Ready to eat

Ready to eat

Normal service will now resume…

Hello world!

A few of my current apple collection

Part of my current apple collection

I know that you haven’t heard from me for a while, but there was a trip away, a whole heap of orders to make, piles and piles of apples to process and a novel to edit. In fact there are still piles and piles of apples and a final read-through of the novel, but progress has been made. In addition, Mr Snail was ill for a week and so I had to do all my own washing up… good grief!

The first time we went to Norway, Mr Snail got the idea for a novel involving the snow hotel and kicksleds. Finally, over the summer, he finished writing it and it was ready for editing. One of the things that I hate about many self-published books is the poor English – confusing ‘too’, ‘to’ and ‘two’; grocers’ apostrophes; poor spelling – and, perhaps worse, plot inconsistencies and factual errors (bluebells flowering in July, for shame). So, although editing factual work rather than fiction is my profession, I have switched hats and am now in the throes of my final read-through of Kirkenes Blue. While I do this, Mr Snail has been working on the cover…

Draft cover

I have already suggested a slight edit to the text!

All being well, Kirkenes Blue will be available in both paper and electronic format towards the end of the month and I’ll have preserved enough apples to provide me with a year’s worth of breakfasts.

The first of many

I make it a policy not to turn down offers of fresh produce. Far too much food is wasted in this country and I’m always sorry to see apples, plums and pears falling from trees and rotting. In our garden we have one tiny, fairly recently planted eating apple tree – currently growing exactly four apples. If we had more space we could have a bigger cooking apple tree, but there seems little point because we always get given apples.

Just a few to ease me in

Just a few to ease me in

And so, when I got home yesterday after a trip out, I was unsurprised to find a carrier bag of apples on the kitchen counter. These had been given to Mr Snail by our lovely next-door-neighbours, who had been given them by a friend. I know that we’ll have pounds and pounds of apples coming our way next week, but this small bag was still welcome. I considered whether to wait until I had more to add them to, but decided this morning to make a gentle start to this year’s bottling extravaganza.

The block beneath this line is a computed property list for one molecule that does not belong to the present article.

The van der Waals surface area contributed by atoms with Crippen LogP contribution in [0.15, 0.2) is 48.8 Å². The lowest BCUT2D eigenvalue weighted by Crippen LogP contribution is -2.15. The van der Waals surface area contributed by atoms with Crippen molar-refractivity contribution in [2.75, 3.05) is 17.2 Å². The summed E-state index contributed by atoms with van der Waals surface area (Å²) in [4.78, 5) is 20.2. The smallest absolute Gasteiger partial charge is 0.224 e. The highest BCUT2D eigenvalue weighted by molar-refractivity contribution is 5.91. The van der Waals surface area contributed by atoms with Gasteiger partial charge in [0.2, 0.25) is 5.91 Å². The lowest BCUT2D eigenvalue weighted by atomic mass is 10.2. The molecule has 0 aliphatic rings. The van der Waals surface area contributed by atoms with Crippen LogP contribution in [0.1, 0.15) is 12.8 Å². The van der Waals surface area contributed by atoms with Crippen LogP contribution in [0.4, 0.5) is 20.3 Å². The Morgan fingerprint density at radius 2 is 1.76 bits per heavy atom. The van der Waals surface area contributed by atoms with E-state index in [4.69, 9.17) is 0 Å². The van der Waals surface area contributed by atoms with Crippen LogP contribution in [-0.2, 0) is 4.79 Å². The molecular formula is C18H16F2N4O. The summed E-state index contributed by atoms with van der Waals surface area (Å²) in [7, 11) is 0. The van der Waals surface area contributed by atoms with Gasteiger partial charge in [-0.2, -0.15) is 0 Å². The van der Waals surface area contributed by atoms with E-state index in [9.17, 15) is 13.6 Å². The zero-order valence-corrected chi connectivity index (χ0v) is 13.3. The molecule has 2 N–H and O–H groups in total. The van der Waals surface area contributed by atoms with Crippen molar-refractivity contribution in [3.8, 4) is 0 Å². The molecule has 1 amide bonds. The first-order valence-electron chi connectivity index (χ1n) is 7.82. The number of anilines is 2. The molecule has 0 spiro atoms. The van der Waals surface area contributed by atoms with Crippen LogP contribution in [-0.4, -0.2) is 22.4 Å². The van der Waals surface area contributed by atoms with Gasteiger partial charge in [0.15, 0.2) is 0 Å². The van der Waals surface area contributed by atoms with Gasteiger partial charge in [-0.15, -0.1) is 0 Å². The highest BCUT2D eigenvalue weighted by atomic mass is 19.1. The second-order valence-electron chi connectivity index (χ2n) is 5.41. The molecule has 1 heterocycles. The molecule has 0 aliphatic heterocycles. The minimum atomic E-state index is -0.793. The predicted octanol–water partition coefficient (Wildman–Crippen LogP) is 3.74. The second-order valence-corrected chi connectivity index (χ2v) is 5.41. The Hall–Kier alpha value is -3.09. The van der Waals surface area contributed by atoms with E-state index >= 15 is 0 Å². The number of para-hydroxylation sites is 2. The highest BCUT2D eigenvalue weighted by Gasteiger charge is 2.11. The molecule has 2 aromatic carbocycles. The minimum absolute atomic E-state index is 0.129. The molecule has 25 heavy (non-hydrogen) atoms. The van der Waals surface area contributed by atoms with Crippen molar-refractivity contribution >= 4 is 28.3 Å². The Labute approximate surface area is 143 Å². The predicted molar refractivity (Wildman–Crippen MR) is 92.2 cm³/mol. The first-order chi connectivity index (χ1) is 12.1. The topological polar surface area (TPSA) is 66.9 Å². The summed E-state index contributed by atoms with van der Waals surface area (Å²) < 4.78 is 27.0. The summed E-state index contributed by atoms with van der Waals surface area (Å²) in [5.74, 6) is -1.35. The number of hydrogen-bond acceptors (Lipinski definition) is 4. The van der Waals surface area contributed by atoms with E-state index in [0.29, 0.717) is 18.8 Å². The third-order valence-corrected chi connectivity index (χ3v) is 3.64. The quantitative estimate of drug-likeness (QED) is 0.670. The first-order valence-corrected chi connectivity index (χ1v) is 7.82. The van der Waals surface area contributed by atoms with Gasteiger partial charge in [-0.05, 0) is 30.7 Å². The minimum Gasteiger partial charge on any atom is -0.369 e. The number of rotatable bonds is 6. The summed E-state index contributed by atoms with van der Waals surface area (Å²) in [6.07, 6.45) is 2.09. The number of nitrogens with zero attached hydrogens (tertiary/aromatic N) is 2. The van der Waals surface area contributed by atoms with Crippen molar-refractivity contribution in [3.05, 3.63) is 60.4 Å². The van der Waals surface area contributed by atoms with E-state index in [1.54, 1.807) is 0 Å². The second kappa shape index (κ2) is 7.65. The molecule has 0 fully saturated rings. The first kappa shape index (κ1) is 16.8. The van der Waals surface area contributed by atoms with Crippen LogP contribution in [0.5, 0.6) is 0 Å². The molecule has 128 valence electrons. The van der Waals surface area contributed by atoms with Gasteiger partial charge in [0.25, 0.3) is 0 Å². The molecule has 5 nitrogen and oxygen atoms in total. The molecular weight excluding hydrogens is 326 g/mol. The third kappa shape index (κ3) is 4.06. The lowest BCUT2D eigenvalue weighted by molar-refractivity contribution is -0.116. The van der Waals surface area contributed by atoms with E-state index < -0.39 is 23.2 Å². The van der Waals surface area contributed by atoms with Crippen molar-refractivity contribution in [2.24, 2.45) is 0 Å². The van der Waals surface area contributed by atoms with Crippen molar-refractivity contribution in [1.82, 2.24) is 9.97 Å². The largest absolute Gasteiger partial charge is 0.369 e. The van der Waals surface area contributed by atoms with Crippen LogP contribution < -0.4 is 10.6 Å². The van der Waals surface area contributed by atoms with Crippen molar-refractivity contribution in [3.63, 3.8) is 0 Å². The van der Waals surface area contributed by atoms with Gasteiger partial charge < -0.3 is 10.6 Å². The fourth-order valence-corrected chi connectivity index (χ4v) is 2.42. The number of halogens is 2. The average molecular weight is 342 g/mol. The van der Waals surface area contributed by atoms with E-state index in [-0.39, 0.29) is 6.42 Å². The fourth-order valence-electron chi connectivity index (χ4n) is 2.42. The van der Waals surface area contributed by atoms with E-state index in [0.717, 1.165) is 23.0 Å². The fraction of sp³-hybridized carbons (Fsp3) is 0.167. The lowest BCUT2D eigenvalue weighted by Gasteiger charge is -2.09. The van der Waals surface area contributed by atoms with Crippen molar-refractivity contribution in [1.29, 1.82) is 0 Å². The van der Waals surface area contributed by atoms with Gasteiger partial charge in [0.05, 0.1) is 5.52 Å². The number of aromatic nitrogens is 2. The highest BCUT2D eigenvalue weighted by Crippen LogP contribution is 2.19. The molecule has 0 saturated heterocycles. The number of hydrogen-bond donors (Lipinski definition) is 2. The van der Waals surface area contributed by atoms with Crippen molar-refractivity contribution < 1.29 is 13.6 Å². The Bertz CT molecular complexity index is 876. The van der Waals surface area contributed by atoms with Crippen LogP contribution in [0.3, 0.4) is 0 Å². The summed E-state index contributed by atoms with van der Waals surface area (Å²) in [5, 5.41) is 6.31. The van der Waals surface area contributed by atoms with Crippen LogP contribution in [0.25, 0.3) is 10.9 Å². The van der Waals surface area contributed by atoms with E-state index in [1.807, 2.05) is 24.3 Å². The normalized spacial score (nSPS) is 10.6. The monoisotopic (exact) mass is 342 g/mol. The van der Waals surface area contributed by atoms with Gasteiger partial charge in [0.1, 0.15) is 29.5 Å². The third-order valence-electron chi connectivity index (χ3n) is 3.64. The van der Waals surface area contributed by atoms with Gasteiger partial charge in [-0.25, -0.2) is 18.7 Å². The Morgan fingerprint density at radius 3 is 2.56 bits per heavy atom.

So I peeled and cored, stewed, bottled and then sterilized in a hot water bath. The result… three jars for the store cupboard and some left over stewed apple for breakfast this week. They are not as exotic as peaches, nectarines or mangoes, but they do form a staple for me throughout the year and, once bottled, require no extra energy for storage (unlike freezing). Plus, I know exactly what the ingredients are (apples and a tiny bit of sugar in the syrup that I top the jars up with)… now, that’s my sort of processed food!

No doubt in two week’s time I’ll be sick of the sight of apples and bottling equipment, but for now I’m just loving all the abundance and generosity.

Apple time

How can they escape your notice when they are so big?

How can they escape your notice when they are so big (1.3kg)?

It’s good to make plans, but in life sometimes you just have to respond to the situation. This seems to have been particularly so this year in the garden – our warm winter followed by an early spring and hot July seem to have combined and delivered us to a premature autumn. Currently there are blackberries to pick and apples to harvest. Normally I would not expect to have to deal with bags of cooking apples until September, but mum gave me the first bag from her tree on 10 August and so the great apple processing event is underway, whilst still having to deal with mounds of courgettes/zucchini (I found the one pictured snaking its way under its parent plant out of sight, attaining a weight of more than 1.3kg/2.8lbs before I spotted it). I’m waiting for a sunny day to do some more courgette dehydration.

The first bag of many, I'm sure!

The first bag of many, I’m sure!

Although I know I can do dried apple rings, I love bottled apples and so most of the harvest is likely to be preserved this way… I have loads of Kilner jars, so am able to store litres of the stuff. Over the weekend I made two big pots of courgette and carrot soup, some of which we ate, but most of which went in the freezer for delicious lunches on cold winter days. So preservation is proceeding apace even if it does seem to be happening somewhat earlier than usual. Now I’m expecting a message from Perkin to tell me to come and collect apples from their fantastic tree too. I do love this time of literal fruitfulness!

However, life does throw all sorts of things in our paths and so, whilst I am busying myself with gardening, preserving and cooking, Mr Snail of Happiness is preparing to go and work away from home for at least the next six months. A phone call 10 days ago offered him a big contract with a company he has worked for before that was too good to turn down. As a result, in the past week, we have bought a second car and done a lot of on-line property hunting. We collect the new car tomorrow (a tiny one with very low carbon emissions and fuel consumption and no car tax) and he’s off to view a couple of flats on Thursday. Thus, this winter I will be ‘home alone’ during the week… which may result in much more blogging and crafting. In the mean time, bear with me because we have a lot of packing to do and finding all those things that we stored  after his last contract away from home, more than four years ago.